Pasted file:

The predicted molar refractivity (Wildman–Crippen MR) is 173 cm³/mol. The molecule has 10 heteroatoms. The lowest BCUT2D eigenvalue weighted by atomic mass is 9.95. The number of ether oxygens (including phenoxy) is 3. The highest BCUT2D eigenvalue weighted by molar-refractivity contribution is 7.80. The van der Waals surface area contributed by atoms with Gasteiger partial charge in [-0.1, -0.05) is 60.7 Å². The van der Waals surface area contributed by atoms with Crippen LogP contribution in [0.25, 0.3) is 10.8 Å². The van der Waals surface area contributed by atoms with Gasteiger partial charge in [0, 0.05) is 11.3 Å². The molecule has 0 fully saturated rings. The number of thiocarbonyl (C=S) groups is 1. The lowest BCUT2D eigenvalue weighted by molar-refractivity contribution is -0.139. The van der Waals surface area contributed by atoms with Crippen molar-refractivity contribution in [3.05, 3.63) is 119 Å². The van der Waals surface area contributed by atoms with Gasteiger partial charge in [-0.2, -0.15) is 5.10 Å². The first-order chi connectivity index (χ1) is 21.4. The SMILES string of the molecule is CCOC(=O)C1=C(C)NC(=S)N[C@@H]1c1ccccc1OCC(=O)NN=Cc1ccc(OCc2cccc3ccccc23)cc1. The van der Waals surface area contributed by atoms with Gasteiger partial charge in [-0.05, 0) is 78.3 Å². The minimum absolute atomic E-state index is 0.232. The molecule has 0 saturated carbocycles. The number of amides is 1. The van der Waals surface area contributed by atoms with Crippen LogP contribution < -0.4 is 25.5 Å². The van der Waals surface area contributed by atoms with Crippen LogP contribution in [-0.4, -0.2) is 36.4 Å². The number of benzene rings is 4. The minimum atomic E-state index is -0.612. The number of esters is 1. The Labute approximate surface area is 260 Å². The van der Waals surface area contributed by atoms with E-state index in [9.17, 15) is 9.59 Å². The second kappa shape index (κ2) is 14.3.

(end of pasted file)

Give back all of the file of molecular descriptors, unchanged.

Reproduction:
The predicted molar refractivity (Wildman–Crippen MR) is 173 cm³/mol. The molecule has 10 heteroatoms. The lowest BCUT2D eigenvalue weighted by atomic mass is 9.95. The number of ether oxygens (including phenoxy) is 3. The highest BCUT2D eigenvalue weighted by molar-refractivity contribution is 7.80. The van der Waals surface area contributed by atoms with Gasteiger partial charge in [-0.1, -0.05) is 60.7 Å². The van der Waals surface area contributed by atoms with Crippen LogP contribution in [0.25, 0.3) is 10.8 Å². The van der Waals surface area contributed by atoms with Gasteiger partial charge in [0, 0.05) is 11.3 Å². The molecule has 0 fully saturated rings. The number of thiocarbonyl (C=S) groups is 1. The lowest BCUT2D eigenvalue weighted by molar-refractivity contribution is -0.139. The van der Waals surface area contributed by atoms with Crippen molar-refractivity contribution in [3.05, 3.63) is 119 Å². The van der Waals surface area contributed by atoms with Gasteiger partial charge in [-0.2, -0.15) is 5.10 Å². The first-order chi connectivity index (χ1) is 21.4. The SMILES string of the molecule is CCOC(=O)C1=C(C)NC(=S)N[C@@H]1c1ccccc1OCC(=O)NN=Cc1ccc(OCc2cccc3ccccc23)cc1. The van der Waals surface area contributed by atoms with Gasteiger partial charge in [-0.05, 0) is 78.3 Å². The minimum absolute atomic E-state index is 0.232. The molecule has 0 saturated carbocycles. The number of amides is 1. The van der Waals surface area contributed by atoms with Crippen LogP contribution < -0.4 is 25.5 Å². The van der Waals surface area contributed by atoms with Crippen LogP contribution in [-0.4, -0.2) is 36.4 Å². The number of benzene rings is 4. The minimum atomic E-state index is -0.612. The number of esters is 1. The Labute approximate surface area is 260 Å². The van der Waals surface area contributed by atoms with E-state index in [9.17, 15) is 9.59 Å². The second kappa shape index (κ2) is 14.3.